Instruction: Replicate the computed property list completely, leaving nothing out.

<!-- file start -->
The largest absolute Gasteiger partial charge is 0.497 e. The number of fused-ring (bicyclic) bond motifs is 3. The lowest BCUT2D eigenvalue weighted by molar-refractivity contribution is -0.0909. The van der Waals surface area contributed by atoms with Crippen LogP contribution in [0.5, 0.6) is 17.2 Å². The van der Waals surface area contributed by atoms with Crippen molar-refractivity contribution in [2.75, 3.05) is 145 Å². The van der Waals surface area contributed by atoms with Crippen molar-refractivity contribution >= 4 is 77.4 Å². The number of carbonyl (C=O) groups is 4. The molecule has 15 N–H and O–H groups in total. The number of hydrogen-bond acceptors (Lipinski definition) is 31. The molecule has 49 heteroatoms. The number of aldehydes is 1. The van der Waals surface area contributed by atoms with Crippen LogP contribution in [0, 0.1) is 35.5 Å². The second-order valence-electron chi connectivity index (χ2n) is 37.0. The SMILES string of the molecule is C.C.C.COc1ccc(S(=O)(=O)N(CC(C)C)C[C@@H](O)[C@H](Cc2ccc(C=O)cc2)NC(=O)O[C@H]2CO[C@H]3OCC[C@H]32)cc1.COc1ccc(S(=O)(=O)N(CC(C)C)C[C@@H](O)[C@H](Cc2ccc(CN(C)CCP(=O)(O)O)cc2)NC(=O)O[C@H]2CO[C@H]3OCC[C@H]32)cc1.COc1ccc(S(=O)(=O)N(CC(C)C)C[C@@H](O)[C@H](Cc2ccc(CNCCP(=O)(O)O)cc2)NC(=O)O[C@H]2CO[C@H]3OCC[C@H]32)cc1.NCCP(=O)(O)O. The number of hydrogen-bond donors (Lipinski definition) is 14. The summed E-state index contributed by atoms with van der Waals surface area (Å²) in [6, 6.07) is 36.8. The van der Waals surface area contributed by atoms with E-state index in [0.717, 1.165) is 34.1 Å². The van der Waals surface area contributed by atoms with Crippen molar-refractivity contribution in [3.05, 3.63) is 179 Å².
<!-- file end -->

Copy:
The largest absolute Gasteiger partial charge is 0.497 e. The number of fused-ring (bicyclic) bond motifs is 3. The lowest BCUT2D eigenvalue weighted by molar-refractivity contribution is -0.0909. The van der Waals surface area contributed by atoms with Crippen LogP contribution in [0.5, 0.6) is 17.2 Å². The van der Waals surface area contributed by atoms with Crippen molar-refractivity contribution in [2.75, 3.05) is 145 Å². The van der Waals surface area contributed by atoms with Crippen molar-refractivity contribution >= 4 is 77.4 Å². The number of carbonyl (C=O) groups is 4. The molecule has 15 N–H and O–H groups in total. The number of hydrogen-bond acceptors (Lipinski definition) is 31. The molecule has 49 heteroatoms. The number of aldehydes is 1. The van der Waals surface area contributed by atoms with Crippen LogP contribution in [0, 0.1) is 35.5 Å². The second-order valence-electron chi connectivity index (χ2n) is 37.0. The SMILES string of the molecule is C.C.C.COc1ccc(S(=O)(=O)N(CC(C)C)C[C@@H](O)[C@H](Cc2ccc(C=O)cc2)NC(=O)O[C@H]2CO[C@H]3OCC[C@H]32)cc1.COc1ccc(S(=O)(=O)N(CC(C)C)C[C@@H](O)[C@H](Cc2ccc(CN(C)CCP(=O)(O)O)cc2)NC(=O)O[C@H]2CO[C@H]3OCC[C@H]32)cc1.COc1ccc(S(=O)(=O)N(CC(C)C)C[C@@H](O)[C@H](Cc2ccc(CNCCP(=O)(O)O)cc2)NC(=O)O[C@H]2CO[C@H]3OCC[C@H]32)cc1.NCCP(=O)(O)O. The number of hydrogen-bond donors (Lipinski definition) is 14. The summed E-state index contributed by atoms with van der Waals surface area (Å²) in [6, 6.07) is 36.8. The van der Waals surface area contributed by atoms with E-state index in [0.717, 1.165) is 34.1 Å². The van der Waals surface area contributed by atoms with Crippen molar-refractivity contribution in [3.05, 3.63) is 179 Å².